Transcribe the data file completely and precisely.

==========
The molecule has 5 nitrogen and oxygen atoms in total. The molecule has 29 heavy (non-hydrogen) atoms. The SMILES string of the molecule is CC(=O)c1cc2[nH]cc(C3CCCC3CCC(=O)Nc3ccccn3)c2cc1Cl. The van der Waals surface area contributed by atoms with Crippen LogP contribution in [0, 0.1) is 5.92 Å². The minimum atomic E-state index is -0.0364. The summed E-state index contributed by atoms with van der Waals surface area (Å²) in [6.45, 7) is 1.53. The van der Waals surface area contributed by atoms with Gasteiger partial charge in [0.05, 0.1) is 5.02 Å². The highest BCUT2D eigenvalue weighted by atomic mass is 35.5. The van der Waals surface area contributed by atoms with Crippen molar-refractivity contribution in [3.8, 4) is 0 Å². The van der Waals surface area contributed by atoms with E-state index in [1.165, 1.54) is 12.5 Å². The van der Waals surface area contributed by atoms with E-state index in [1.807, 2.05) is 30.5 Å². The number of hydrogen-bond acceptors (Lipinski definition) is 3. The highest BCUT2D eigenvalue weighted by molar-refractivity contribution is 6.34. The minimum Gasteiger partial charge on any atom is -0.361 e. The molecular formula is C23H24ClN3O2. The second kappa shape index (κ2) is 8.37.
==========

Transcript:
The molecule has 5 nitrogen and oxygen atoms in total. The molecule has 29 heavy (non-hydrogen) atoms. The SMILES string of the molecule is CC(=O)c1cc2[nH]cc(C3CCCC3CCC(=O)Nc3ccccn3)c2cc1Cl. The van der Waals surface area contributed by atoms with Crippen LogP contribution in [0, 0.1) is 5.92 Å². The minimum atomic E-state index is -0.0364. The summed E-state index contributed by atoms with van der Waals surface area (Å²) in [6.45, 7) is 1.53. The van der Waals surface area contributed by atoms with Gasteiger partial charge in [0.05, 0.1) is 5.02 Å². The highest BCUT2D eigenvalue weighted by atomic mass is 35.5. The van der Waals surface area contributed by atoms with Crippen molar-refractivity contribution in [3.8, 4) is 0 Å². The van der Waals surface area contributed by atoms with E-state index in [1.165, 1.54) is 12.5 Å². The van der Waals surface area contributed by atoms with E-state index in [1.807, 2.05) is 30.5 Å². The number of hydrogen-bond acceptors (Lipinski definition) is 3. The highest BCUT2D eigenvalue weighted by molar-refractivity contribution is 6.34. The minimum Gasteiger partial charge on any atom is -0.361 e. The molecular formula is C23H24ClN3O2. The second kappa shape index (κ2) is 8.37.